That is spot-on for the various Universal Century Gundam series.

  2. C

    I really wish this could have gotten the Unicorn treatment. Imagine having seven or eight one-hour episodes of this… Damn, son.

    But when I compare it to Unicorn, I want it to have its strengths, not its faults… Because Unicorn had a pretty bad plot, and this episode of Thunderbolt has one of the most nonsensical plot points I have seen in a loooong time. Why, in the name of everything that is holy, did they seriously have to chop off his other arm? A good, fully functioning arm, gone because of the flimsiest non-reasons I have ever seen. Because… we’re making a state of the art Zaku that works best when it’s pilot is a complete amputee? What? Just… what?

  3. I don’t see the concept is nearly as nonsensical. I think the point the series is trying to make is that Daryl will have to become an actual part of his machine to combat something as powerful as a Gundam.

    The episode tells this to us visually. We flashback throughout the episode to every limb he used to have and little privileges it granted him. Running, jumping, holding his father’s hand (which can show affection and represent security); he doesn’t get to do these anymore and his humanity is supposedly fully stripped of him by the end.

    Yeah, he probably wanted his last arm; but it does him no good as lab rat. When the episode is over, he swears his vengeance on Gundam because it’s all he has left. I think the events of this episode were very fitting, but I loved Unicorn too lol.

  4. Sorry for the typos. I’m typing this on mobile and didn’t proof read.

  5. C

    And having already 3/4 limbs attached to the Zaku is not enough to become part of his machine? I mean, think about it for one moment… A mech that requires its pilot to cut off his arms and legs to pilot it. Do you seriously not see how hilariously absurd this is? Like… what if its pilot dies? Are they going to put someone else with normal, functioning limbs on the chopping block to replace him? This plot point is beyond terrible.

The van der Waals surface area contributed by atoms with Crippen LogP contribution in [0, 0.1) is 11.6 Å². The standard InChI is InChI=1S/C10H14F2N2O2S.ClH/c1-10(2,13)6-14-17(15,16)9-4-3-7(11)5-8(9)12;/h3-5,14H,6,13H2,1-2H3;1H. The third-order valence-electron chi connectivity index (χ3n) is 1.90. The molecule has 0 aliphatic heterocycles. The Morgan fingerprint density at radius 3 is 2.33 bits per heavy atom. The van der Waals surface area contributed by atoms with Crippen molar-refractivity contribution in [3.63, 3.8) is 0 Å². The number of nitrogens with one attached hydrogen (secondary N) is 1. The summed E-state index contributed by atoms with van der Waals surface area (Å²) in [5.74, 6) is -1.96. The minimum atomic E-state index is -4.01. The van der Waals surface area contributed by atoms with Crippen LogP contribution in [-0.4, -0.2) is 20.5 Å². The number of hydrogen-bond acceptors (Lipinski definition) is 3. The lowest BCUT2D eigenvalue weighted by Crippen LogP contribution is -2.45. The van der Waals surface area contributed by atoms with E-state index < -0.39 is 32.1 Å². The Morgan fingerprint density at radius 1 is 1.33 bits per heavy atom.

I can honestly find no explanation for this other than some preadolescence desire for the story to have more DARK EDGINESS.

    I mean don’t get me wrong I’m liking Thunderbolt but this was worse than the bad Engrish singing.

  6. Absurd? Possibly. I mean I know it’s one of those things that I most often don’t like either, where a series will push its themes to the forefront regardless of how it gets there. But Thunderbolt’s case here didn’t bother me. I don’t think this is a case of me being desensitized to too many inferior productions either; I’m enjoying Thunderbolt too much to feel like that’s the answer. Maybe it’s because I’m a Gundam noob wherein Thunderbolt is only my fourth series so far in the franchise (not watching Iron Blooded Orphans btw). I still feel like it worked and sorry you don’t feel the same.

  7. J

    What do you not understand? They made every single one of his limbs integrate with the system of the Gundam. It’s like his body becomes one with the Gundam. Is there no difference between controlling your own body vs controlling it with an xbox controller? Clearly there is a difference, and even though it’s obviously a more extreme case, but still the same concept here: he’s not using a arbitrary control scheme from inside the cockpit, the body of the Gundam becomes his own.